Third Way Perspectives
Archive for January, 2013
January 31st, 2013
This piece was originally published in The Hill.
The phone rings in the house of an undocumented immigrant who has lived here for decades. The person on the line offers her a deal. If she registers with the US government, goes through a criminal background check, and pays a fine, she will be forever allowed to work, travel, and conduct her affairs in America without fear of deportation. For her children, even better — they will be given a fast-track path to citizenship. And down the line, once more is done to secure the border, she can get in the back of the line and eventually earn her citizenship as well.
Is there any chance she would say no?
On Monday, a bipartisan group of 8 Senators released an immigration reform proposal that would offer exactly that scenario to undocumented immigrants. Yet many reform advocates reacted warily to the plan, and even the Administration offered a few pointed criticisms in its otherwise favorable statement. In particular, they argued that using a “trigger” of border security to determine when some immigrants can move from a provisional legal status to a permanent one with a path to citizenship is unacceptable.
January 25th, 2013
“Preserving our individual freedoms ultimately requires collective action.”
With that bloodless, analytical sentence from his second inaugural address, President Obama set off a firestorm of protest among conservatives. Senate Republican leader Mitch McConnell called the speech “unabashedly far-left-of-center.” House Speaker John Boehner said the President’s mission was to “annihilate the Republican Party.”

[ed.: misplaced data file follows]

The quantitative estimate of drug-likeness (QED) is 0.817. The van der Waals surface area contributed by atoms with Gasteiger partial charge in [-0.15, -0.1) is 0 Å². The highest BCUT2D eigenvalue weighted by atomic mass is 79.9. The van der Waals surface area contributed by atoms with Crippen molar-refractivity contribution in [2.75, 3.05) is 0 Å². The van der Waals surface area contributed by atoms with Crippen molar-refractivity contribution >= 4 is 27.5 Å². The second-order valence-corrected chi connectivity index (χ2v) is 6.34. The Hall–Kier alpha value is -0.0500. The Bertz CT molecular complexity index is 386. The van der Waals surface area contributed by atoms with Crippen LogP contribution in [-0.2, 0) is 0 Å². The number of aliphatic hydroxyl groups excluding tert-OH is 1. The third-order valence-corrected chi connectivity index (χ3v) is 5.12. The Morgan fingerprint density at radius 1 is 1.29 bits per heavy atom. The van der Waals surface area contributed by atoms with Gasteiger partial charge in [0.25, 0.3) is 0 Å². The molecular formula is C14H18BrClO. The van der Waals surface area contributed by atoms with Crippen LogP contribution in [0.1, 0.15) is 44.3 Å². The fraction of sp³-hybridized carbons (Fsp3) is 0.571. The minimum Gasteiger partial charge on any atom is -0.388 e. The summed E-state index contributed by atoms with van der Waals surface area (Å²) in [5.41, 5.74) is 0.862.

“Good grief,” Charlie Brown would say.
What Obama was doing was responding to the Reagan Revolution. The rallying cry of that revolution, delivered in President Reagan’s 1981 inaugural address, was this: “Government is not the solution to our problem. Government is the problem.” That has been the reigning principle of American politics for 32 years. Even President Clinton reaffirmed it when he said in 1996, “The era of big government is over.”
President Obama wasn’t saying the era of big government is back. He was saying that Republicans have gone too far. They have been taken over by the Tea Party, which challenges the most consensual functions of government: providing security and ensuring opportunity. That requires–the President dared to say–”collective action.” The term “collective action” gives Republicans a nosebleed. It sounds like collectivism. That’s socialism!
Actually, it’s the most basic function of government. This country has been debating strong government versus weak government for more than 200 years. The bias has always been in favor of weak government. Most people came here seeking economic freedom or religious freedom. They associated government with excessive power (King George III). The country’s first governing document, the Articles of Confederation (1781), set up a central government that was so weak it was unworkable. It had to be thrown out and replaced by the Constitution in 1789.
January 23rd, 2013